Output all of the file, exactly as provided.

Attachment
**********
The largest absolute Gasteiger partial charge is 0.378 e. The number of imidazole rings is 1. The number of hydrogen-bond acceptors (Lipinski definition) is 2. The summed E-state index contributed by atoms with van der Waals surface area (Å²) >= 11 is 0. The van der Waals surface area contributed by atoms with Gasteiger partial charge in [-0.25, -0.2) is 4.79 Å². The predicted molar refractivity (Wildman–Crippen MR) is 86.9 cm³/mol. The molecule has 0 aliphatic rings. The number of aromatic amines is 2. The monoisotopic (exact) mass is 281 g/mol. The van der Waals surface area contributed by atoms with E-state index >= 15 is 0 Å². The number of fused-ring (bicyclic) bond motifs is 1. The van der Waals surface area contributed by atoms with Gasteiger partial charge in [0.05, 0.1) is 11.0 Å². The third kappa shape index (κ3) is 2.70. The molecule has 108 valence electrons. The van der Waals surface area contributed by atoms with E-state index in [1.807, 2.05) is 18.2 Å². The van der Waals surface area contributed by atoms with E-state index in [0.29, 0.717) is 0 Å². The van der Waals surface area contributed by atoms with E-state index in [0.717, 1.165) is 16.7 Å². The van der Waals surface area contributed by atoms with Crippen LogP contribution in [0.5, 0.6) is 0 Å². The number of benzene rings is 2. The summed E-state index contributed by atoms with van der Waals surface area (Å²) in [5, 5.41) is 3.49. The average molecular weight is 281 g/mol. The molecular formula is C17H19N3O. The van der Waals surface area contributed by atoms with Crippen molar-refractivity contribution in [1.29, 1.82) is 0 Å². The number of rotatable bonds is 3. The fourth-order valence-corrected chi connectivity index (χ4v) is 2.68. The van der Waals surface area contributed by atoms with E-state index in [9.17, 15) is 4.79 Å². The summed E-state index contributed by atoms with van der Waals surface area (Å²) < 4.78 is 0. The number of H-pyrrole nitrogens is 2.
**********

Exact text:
The largest absolute Gasteiger partial charge is 0.378 e. The number of imidazole rings is 1. The number of hydrogen-bond acceptors (Lipinski definition) is 2. The summed E-state index contributed by atoms with van der Waals surface area (Å²) >= 11 is 0. The van der Waals surface area contributed by atoms with Gasteiger partial charge in [-0.25, -0.2) is 4.79 Å². The predicted molar refractivity (Wildman–Crippen MR) is 86.9 cm³/mol. The molecule has 0 aliphatic rings. The number of aromatic amines is 2. The monoisotopic (exact) mass is 281 g/mol. The van der Waals surface area contributed by atoms with E-state index >= 15 is 0 Å². The number of fused-ring (bicyclic) bond motifs is 1. The van der Waals surface area contributed by atoms with Gasteiger partial charge in [0.05, 0.1) is 11.0 Å². The third kappa shape index (κ3) is 2.70. The molecule has 108 valence electrons. The van der Waals surface area contributed by atoms with E-state index in [1.807, 2.05) is 18.2 Å². The van der Waals surface area contributed by atoms with E-state index in [0.29, 0.717) is 0 Å². The van der Waals surface area contributed by atoms with E-state index in [0.717, 1.165) is 16.7 Å². The van der Waals surface area contributed by atoms with Crippen LogP contribution in [0.5, 0.6) is 0 Å². The number of benzene rings is 2. The summed E-state index contributed by atoms with van der Waals surface area (Å²) in [5, 5.41) is 3.49. The average molecular weight is 281 g/mol. The molecular formula is C17H19N3O. The van der Waals surface area contributed by atoms with Crippen molar-refractivity contribution in [1.29, 1.82) is 0 Å². The number of rotatable bonds is 3. The fourth-order valence-corrected chi connectivity index (χ4v) is 2.68. The van der Waals surface area contributed by atoms with E-state index in [9.17, 15) is 4.79 Å². The summed E-state index contributed by atoms with van der Waals surface area (Å²) < 4.78 is 0. The number of H-pyrrole nitrogens is 2.